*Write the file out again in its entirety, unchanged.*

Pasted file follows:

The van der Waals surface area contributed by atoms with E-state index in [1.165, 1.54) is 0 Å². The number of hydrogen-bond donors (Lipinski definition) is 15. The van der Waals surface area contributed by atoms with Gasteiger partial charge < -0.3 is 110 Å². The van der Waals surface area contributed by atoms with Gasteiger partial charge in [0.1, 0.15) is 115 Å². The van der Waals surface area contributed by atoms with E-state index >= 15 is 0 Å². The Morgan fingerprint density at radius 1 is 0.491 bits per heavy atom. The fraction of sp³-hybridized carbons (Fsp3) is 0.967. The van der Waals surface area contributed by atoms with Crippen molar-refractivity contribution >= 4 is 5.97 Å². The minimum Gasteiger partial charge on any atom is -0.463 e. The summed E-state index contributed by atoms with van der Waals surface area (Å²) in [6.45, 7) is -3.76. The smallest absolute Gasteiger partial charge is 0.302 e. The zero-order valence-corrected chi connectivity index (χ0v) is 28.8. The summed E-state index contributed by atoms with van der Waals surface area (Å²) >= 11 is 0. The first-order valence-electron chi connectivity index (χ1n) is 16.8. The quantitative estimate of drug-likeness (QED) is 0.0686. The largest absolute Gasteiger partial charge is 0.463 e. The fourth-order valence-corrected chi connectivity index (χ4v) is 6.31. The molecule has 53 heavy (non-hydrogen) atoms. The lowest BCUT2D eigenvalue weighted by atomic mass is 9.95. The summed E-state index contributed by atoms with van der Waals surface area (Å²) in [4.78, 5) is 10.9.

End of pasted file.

The van der Waals surface area contributed by atoms with E-state index in [1.165, 1.54) is 0 Å². The number of hydrogen-bond donors (Lipinski definition) is 15. The van der Waals surface area contributed by atoms with Gasteiger partial charge < -0.3 is 110 Å². The van der Waals surface area contributed by atoms with Gasteiger partial charge in [0.1, 0.15) is 115 Å². The van der Waals surface area contributed by atoms with E-state index >= 15 is 0 Å². The Morgan fingerprint density at radius 1 is 0.491 bits per heavy atom. The fraction of sp³-hybridized carbons (Fsp3) is 0.967. The van der Waals surface area contributed by atoms with Crippen molar-refractivity contribution >= 4 is 5.97 Å². The minimum Gasteiger partial charge on any atom is -0.463 e. The summed E-state index contributed by atoms with van der Waals surface area (Å²) in [6.45, 7) is -3.76. The smallest absolute Gasteiger partial charge is 0.302 e. The zero-order valence-corrected chi connectivity index (χ0v) is 28.8. The summed E-state index contributed by atoms with van der Waals surface area (Å²) >= 11 is 0. The first-order valence-electron chi connectivity index (χ1n) is 16.8. The quantitative estimate of drug-likeness (QED) is 0.0686. The largest absolute Gasteiger partial charge is 0.463 e. The fourth-order valence-corrected chi connectivity index (χ4v) is 6.31. The molecule has 53 heavy (non-hydrogen) atoms. The lowest BCUT2D eigenvalue weighted by atomic mass is 9.95. The summed E-state index contributed by atoms with van der Waals surface area (Å²) in [4.78, 5) is 10.9.